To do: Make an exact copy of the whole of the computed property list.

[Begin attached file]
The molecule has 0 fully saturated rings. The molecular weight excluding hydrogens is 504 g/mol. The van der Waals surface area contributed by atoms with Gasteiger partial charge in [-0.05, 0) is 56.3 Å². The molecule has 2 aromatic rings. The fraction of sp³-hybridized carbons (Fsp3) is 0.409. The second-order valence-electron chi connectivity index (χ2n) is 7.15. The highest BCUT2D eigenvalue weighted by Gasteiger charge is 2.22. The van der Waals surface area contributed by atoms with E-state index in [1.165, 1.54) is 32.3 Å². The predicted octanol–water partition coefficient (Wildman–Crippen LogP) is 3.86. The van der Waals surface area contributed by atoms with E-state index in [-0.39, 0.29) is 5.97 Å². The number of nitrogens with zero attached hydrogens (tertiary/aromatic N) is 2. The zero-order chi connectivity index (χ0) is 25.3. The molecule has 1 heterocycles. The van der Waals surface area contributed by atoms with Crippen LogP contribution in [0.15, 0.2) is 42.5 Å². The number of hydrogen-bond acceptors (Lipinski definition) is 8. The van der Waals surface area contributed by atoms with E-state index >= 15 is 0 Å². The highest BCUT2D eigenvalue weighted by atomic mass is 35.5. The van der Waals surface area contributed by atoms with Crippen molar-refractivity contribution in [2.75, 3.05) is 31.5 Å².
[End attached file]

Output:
The molecule has 0 fully saturated rings. The molecular weight excluding hydrogens is 504 g/mol. The van der Waals surface area contributed by atoms with Gasteiger partial charge in [-0.05, 0) is 56.3 Å². The molecule has 2 aromatic rings. The fraction of sp³-hybridized carbons (Fsp3) is 0.409. The second-order valence-electron chi connectivity index (χ2n) is 7.15. The highest BCUT2D eigenvalue weighted by Gasteiger charge is 2.22. The van der Waals surface area contributed by atoms with E-state index in [1.165, 1.54) is 32.3 Å². The predicted octanol–water partition coefficient (Wildman–Crippen LogP) is 3.86. The van der Waals surface area contributed by atoms with E-state index in [-0.39, 0.29) is 5.97 Å². The number of nitrogens with zero attached hydrogens (tertiary/aromatic N) is 2. The zero-order chi connectivity index (χ0) is 25.3. The molecule has 1 heterocycles. The van der Waals surface area contributed by atoms with Crippen LogP contribution in [0.15, 0.2) is 42.5 Å². The number of hydrogen-bond acceptors (Lipinski definition) is 8. The van der Waals surface area contributed by atoms with E-state index >= 15 is 0 Å². The highest BCUT2D eigenvalue weighted by atomic mass is 35.5. The van der Waals surface area contributed by atoms with Crippen molar-refractivity contribution in [2.75, 3.05) is 31.5 Å².